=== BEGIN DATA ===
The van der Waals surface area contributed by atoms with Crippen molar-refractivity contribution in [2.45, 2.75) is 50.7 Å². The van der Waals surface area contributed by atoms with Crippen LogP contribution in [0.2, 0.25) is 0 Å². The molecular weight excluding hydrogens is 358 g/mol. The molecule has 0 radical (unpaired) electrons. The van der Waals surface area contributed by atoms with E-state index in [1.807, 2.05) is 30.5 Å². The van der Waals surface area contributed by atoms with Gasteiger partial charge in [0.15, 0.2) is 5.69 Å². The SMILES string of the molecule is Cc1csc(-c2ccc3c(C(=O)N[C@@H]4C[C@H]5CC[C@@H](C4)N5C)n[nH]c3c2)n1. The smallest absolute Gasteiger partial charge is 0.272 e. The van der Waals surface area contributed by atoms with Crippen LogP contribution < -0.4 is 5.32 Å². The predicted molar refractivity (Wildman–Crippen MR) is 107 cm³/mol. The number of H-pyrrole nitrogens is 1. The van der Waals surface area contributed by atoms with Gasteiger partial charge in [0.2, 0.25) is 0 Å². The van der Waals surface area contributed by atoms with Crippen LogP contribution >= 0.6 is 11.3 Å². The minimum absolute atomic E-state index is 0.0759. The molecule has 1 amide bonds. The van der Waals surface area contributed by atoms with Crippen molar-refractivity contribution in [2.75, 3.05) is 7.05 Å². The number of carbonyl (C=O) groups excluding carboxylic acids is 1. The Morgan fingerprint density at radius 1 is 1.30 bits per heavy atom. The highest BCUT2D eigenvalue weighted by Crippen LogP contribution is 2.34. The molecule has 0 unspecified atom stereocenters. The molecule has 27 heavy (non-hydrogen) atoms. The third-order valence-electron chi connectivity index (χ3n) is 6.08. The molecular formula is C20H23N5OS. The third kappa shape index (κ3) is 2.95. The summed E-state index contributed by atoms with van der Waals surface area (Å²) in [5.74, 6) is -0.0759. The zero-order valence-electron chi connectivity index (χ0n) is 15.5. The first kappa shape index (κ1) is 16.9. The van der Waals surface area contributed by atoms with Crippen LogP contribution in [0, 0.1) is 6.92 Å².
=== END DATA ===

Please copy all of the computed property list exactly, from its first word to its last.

The van der Waals surface area contributed by atoms with Crippen molar-refractivity contribution in [2.45, 2.75) is 50.7 Å². The van der Waals surface area contributed by atoms with Crippen LogP contribution in [0.2, 0.25) is 0 Å². The molecular weight excluding hydrogens is 358 g/mol. The molecule has 0 radical (unpaired) electrons. The van der Waals surface area contributed by atoms with E-state index in [1.807, 2.05) is 30.5 Å². The van der Waals surface area contributed by atoms with Gasteiger partial charge in [0.15, 0.2) is 5.69 Å². The SMILES string of the molecule is Cc1csc(-c2ccc3c(C(=O)N[C@@H]4C[C@H]5CC[C@@H](C4)N5C)n[nH]c3c2)n1. The smallest absolute Gasteiger partial charge is 0.272 e. The van der Waals surface area contributed by atoms with Crippen LogP contribution < -0.4 is 5.32 Å². The predicted molar refractivity (Wildman–Crippen MR) is 107 cm³/mol. The number of H-pyrrole nitrogens is 1. The van der Waals surface area contributed by atoms with Gasteiger partial charge in [0.2, 0.25) is 0 Å². The van der Waals surface area contributed by atoms with Crippen LogP contribution >= 0.6 is 11.3 Å². The minimum absolute atomic E-state index is 0.0759. The molecule has 1 amide bonds. The van der Waals surface area contributed by atoms with Crippen molar-refractivity contribution in [2.75, 3.05) is 7.05 Å². The number of carbonyl (C=O) groups excluding carboxylic acids is 1. The Morgan fingerprint density at radius 1 is 1.30 bits per heavy atom. The highest BCUT2D eigenvalue weighted by Crippen LogP contribution is 2.34. The molecule has 0 unspecified atom stereocenters. The molecule has 27 heavy (non-hydrogen) atoms. The third-order valence-electron chi connectivity index (χ3n) is 6.08. The molecular formula is C20H23N5OS. The third kappa shape index (κ3) is 2.95. The summed E-state index contributed by atoms with van der Waals surface area (Å²) in [5.74, 6) is -0.0759. The zero-order valence-electron chi connectivity index (χ0n) is 15.5. The first kappa shape index (κ1) is 16.9. The van der Waals surface area contributed by atoms with Crippen LogP contribution in [0, 0.1) is 6.92 Å².